With the support of this mass of documents and the selected theoretical-methodological instruments, the analysis built a coherent narrative in which the country’s historical context was articulated with the development of psychiatric science. In order to achieve this goal, the study organized the themes in subtitles as to offer new angles to the history of psychological knowledge, giving visibility to the emergence of its techniques and technologies. The text takes up the debate developed elsewhere (Facchinetti & Muñoz, 2013) as to emphasize the lack of legitimacy Alienism faced in the end of 19th century when confronted to the new scientific parameters of the biomedical sciences. It underlines how the demands for scientificity led Brazilian Mental Medicine to push aside French psychogenic theories in favor of German organicist Psychiatry. Hereafter, the paper articulates this shift with the expansion of experimental laboratories and psychological testing. Then, the authors seek to demonstrate how this operation allowed Psychiatry to get closer to the State nation projects, as co-responsible for the regeneration of its population.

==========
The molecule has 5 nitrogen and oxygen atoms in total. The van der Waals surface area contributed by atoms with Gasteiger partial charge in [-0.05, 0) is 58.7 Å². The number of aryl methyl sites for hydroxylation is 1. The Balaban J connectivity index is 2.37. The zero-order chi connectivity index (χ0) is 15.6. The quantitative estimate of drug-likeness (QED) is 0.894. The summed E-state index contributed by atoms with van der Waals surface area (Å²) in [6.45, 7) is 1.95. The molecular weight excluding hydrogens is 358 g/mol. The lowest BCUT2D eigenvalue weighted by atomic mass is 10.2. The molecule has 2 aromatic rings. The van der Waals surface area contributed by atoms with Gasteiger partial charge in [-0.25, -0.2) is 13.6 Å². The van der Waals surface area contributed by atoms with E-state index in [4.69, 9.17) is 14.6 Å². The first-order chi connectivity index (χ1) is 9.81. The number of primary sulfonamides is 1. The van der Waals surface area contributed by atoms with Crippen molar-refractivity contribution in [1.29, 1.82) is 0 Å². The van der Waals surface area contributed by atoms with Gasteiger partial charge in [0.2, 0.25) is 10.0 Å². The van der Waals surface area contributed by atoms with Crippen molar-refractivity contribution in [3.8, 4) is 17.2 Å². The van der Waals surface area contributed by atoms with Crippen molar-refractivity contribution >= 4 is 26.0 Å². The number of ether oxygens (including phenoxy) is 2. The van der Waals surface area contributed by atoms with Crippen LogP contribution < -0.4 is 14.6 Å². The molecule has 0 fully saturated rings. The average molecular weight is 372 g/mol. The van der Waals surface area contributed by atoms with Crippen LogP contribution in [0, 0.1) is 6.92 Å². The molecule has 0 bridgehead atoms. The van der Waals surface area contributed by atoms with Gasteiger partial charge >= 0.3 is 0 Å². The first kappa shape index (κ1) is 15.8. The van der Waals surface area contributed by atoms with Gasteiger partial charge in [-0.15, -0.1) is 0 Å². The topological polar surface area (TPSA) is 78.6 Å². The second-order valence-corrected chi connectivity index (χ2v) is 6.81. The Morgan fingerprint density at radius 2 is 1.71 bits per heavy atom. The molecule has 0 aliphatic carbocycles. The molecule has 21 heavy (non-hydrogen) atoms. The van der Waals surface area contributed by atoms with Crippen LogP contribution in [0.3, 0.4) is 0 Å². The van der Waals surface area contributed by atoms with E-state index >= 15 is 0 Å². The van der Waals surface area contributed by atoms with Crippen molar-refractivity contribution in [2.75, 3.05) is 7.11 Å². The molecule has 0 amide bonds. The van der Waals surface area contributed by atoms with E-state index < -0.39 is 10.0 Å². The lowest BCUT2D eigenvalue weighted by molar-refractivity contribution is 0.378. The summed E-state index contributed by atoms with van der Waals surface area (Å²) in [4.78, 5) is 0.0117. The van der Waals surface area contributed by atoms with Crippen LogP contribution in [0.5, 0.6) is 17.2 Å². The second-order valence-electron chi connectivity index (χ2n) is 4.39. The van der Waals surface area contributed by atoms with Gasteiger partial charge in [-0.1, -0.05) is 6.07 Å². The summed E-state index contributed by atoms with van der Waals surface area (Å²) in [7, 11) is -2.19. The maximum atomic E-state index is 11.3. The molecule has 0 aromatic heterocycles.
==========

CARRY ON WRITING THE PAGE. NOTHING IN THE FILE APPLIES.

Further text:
Biomedical sciences - new paradigms

The psychological and scientific treatment of moral suffering began in Brazil in the first decades of the 19th century (Silva, 2012) and found expression under an imperial decree that called for the construction of an asylum for the insane in Rio de Janeiro (Meyer, 2017). The building began operating in 1952, with 144 inpatients. Scientific specialization gradually installed itself during the first thirty years of the asylum, and through clashes and negotiations in face of the charitable aims of the nuns who administered it (Brandão, 1886).